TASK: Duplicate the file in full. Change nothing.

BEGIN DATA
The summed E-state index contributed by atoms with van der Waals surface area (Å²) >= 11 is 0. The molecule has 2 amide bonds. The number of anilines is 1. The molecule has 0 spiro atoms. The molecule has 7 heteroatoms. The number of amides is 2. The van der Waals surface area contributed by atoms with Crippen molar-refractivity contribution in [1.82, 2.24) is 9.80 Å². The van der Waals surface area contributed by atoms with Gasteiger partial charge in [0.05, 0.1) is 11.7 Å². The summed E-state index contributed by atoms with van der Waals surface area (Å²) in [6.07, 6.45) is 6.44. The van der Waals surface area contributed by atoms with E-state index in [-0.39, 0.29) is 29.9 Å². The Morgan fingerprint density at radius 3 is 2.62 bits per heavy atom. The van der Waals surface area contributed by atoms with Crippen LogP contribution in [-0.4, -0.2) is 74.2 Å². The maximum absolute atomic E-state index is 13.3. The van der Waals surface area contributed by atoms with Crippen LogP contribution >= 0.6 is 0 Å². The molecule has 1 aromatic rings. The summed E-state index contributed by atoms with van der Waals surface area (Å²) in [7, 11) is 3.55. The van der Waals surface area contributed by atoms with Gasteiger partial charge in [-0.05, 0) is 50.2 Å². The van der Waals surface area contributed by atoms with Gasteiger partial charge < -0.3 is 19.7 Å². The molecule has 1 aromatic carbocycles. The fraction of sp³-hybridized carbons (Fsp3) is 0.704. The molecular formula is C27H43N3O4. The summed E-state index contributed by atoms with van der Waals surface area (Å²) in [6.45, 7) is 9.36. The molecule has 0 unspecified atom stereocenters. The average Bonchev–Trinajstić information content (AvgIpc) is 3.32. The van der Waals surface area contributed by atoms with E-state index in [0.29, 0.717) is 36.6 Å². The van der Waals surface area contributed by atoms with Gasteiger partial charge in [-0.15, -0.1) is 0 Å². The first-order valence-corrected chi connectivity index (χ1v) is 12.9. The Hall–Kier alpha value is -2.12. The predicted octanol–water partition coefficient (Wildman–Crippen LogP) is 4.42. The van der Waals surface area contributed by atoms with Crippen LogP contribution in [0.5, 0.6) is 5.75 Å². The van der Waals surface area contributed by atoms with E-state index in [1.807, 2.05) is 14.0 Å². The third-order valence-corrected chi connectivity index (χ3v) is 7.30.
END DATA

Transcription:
The summed E-state index contributed by atoms with van der Waals surface area (Å²) >= 11 is 0. The molecule has 2 amide bonds. The number of anilines is 1. The molecule has 0 spiro atoms. The molecule has 7 heteroatoms. The number of amides is 2. The van der Waals surface area contributed by atoms with Crippen molar-refractivity contribution in [1.82, 2.24) is 9.80 Å². The van der Waals surface area contributed by atoms with Gasteiger partial charge in [0.05, 0.1) is 11.7 Å². The summed E-state index contributed by atoms with van der Waals surface area (Å²) in [6.07, 6.45) is 6.44. The van der Waals surface area contributed by atoms with E-state index in [-0.39, 0.29) is 29.9 Å². The Morgan fingerprint density at radius 3 is 2.62 bits per heavy atom. The van der Waals surface area contributed by atoms with Crippen LogP contribution in [-0.4, -0.2) is 74.2 Å². The maximum absolute atomic E-state index is 13.3. The van der Waals surface area contributed by atoms with Crippen LogP contribution >= 0.6 is 0 Å². The molecule has 1 aromatic rings. The summed E-state index contributed by atoms with van der Waals surface area (Å²) in [7, 11) is 3.55. The van der Waals surface area contributed by atoms with Gasteiger partial charge in [-0.05, 0) is 50.2 Å². The van der Waals surface area contributed by atoms with Gasteiger partial charge < -0.3 is 19.7 Å². The molecule has 1 aromatic carbocycles. The fraction of sp³-hybridized carbons (Fsp3) is 0.704. The molecular formula is C27H43N3O4. The summed E-state index contributed by atoms with van der Waals surface area (Å²) in [6.45, 7) is 9.36. The molecule has 0 unspecified atom stereocenters. The average Bonchev–Trinajstić information content (AvgIpc) is 3.32. The van der Waals surface area contributed by atoms with E-state index in [0.29, 0.717) is 36.6 Å². The van der Waals surface area contributed by atoms with Gasteiger partial charge in [-0.15, -0.1) is 0 Å². The first-order valence-corrected chi connectivity index (χ1v) is 12.9. The Hall–Kier alpha value is -2.12. The predicted octanol–water partition coefficient (Wildman–Crippen LogP) is 4.42. The van der Waals surface area contributed by atoms with Crippen LogP contribution in [0.5, 0.6) is 5.75 Å². The van der Waals surface area contributed by atoms with E-state index in [1.807, 2.05) is 14.0 Å². The third-order valence-corrected chi connectivity index (χ3v) is 7.30.